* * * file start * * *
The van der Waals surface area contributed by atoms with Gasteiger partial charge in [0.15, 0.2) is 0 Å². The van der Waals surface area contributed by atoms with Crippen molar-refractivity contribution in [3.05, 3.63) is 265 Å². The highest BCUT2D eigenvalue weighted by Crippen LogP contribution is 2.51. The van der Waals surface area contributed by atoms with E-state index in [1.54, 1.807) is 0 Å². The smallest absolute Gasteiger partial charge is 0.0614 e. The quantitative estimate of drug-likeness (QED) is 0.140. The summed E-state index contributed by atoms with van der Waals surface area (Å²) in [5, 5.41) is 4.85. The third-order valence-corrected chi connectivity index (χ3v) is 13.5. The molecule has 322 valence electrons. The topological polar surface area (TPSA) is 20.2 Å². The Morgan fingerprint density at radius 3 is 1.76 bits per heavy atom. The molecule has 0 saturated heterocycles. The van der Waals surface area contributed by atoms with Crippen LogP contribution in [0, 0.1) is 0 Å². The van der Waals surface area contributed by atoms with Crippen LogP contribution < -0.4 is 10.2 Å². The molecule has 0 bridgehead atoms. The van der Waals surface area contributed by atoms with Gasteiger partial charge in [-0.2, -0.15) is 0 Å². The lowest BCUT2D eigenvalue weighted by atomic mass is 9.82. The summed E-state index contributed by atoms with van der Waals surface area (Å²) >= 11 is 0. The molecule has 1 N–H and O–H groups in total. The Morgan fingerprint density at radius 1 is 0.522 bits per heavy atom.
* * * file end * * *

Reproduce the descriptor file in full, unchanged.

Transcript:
The van der Waals surface area contributed by atoms with Gasteiger partial charge in [0.15, 0.2) is 0 Å². The van der Waals surface area contributed by atoms with Crippen molar-refractivity contribution in [3.05, 3.63) is 265 Å². The highest BCUT2D eigenvalue weighted by Crippen LogP contribution is 2.51. The van der Waals surface area contributed by atoms with E-state index in [1.54, 1.807) is 0 Å². The smallest absolute Gasteiger partial charge is 0.0614 e. The quantitative estimate of drug-likeness (QED) is 0.140. The summed E-state index contributed by atoms with van der Waals surface area (Å²) in [5, 5.41) is 4.85. The third-order valence-corrected chi connectivity index (χ3v) is 13.5. The molecule has 322 valence electrons. The topological polar surface area (TPSA) is 20.2 Å². The Morgan fingerprint density at radius 3 is 1.76 bits per heavy atom. The molecule has 0 saturated heterocycles. The van der Waals surface area contributed by atoms with Crippen LogP contribution in [0, 0.1) is 0 Å². The van der Waals surface area contributed by atoms with Crippen LogP contribution < -0.4 is 10.2 Å². The molecule has 0 bridgehead atoms. The van der Waals surface area contributed by atoms with Gasteiger partial charge in [-0.2, -0.15) is 0 Å². The lowest BCUT2D eigenvalue weighted by atomic mass is 9.82. The summed E-state index contributed by atoms with van der Waals surface area (Å²) >= 11 is 0. The molecule has 1 N–H and O–H groups in total. The Morgan fingerprint density at radius 1 is 0.522 bits per heavy atom.